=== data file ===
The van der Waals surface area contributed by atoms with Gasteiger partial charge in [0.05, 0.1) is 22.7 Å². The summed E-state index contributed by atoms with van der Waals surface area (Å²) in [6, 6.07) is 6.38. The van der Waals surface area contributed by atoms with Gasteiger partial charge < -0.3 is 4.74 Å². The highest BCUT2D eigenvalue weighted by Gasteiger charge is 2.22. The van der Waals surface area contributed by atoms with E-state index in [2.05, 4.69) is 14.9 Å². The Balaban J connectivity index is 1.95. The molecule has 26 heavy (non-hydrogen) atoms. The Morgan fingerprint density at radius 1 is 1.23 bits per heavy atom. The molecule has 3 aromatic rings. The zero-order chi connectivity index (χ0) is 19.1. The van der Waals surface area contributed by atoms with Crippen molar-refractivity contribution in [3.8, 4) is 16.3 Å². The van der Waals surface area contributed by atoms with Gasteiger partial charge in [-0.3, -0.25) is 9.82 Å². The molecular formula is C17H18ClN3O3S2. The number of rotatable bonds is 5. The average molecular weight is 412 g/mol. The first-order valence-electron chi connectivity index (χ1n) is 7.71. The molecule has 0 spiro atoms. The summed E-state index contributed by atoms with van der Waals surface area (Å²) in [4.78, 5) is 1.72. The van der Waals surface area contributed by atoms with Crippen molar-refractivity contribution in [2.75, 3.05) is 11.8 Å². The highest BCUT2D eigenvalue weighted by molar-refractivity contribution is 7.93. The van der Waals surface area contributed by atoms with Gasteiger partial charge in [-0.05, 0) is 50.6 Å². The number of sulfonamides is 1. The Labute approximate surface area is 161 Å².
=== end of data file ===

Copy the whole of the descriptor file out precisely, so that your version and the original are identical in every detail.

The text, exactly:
The van der Waals surface area contributed by atoms with Gasteiger partial charge in [0.05, 0.1) is 22.7 Å². The summed E-state index contributed by atoms with van der Waals surface area (Å²) in [6, 6.07) is 6.38. The van der Waals surface area contributed by atoms with Gasteiger partial charge < -0.3 is 4.74 Å². The highest BCUT2D eigenvalue weighted by Gasteiger charge is 2.22. The van der Waals surface area contributed by atoms with E-state index in [2.05, 4.69) is 14.9 Å². The Balaban J connectivity index is 1.95. The molecule has 26 heavy (non-hydrogen) atoms. The Morgan fingerprint density at radius 1 is 1.23 bits per heavy atom. The molecule has 3 aromatic rings. The zero-order chi connectivity index (χ0) is 19.1. The van der Waals surface area contributed by atoms with Crippen molar-refractivity contribution in [3.8, 4) is 16.3 Å². The van der Waals surface area contributed by atoms with Gasteiger partial charge in [-0.3, -0.25) is 9.82 Å². The molecular formula is C17H18ClN3O3S2. The number of rotatable bonds is 5. The average molecular weight is 412 g/mol. The first-order valence-electron chi connectivity index (χ1n) is 7.71. The molecule has 0 spiro atoms. The summed E-state index contributed by atoms with van der Waals surface area (Å²) in [4.78, 5) is 1.72. The van der Waals surface area contributed by atoms with Crippen molar-refractivity contribution in [2.75, 3.05) is 11.8 Å². The highest BCUT2D eigenvalue weighted by molar-refractivity contribution is 7.93. The van der Waals surface area contributed by atoms with Gasteiger partial charge in [-0.05, 0) is 50.6 Å². The number of sulfonamides is 1. The Labute approximate surface area is 161 Å².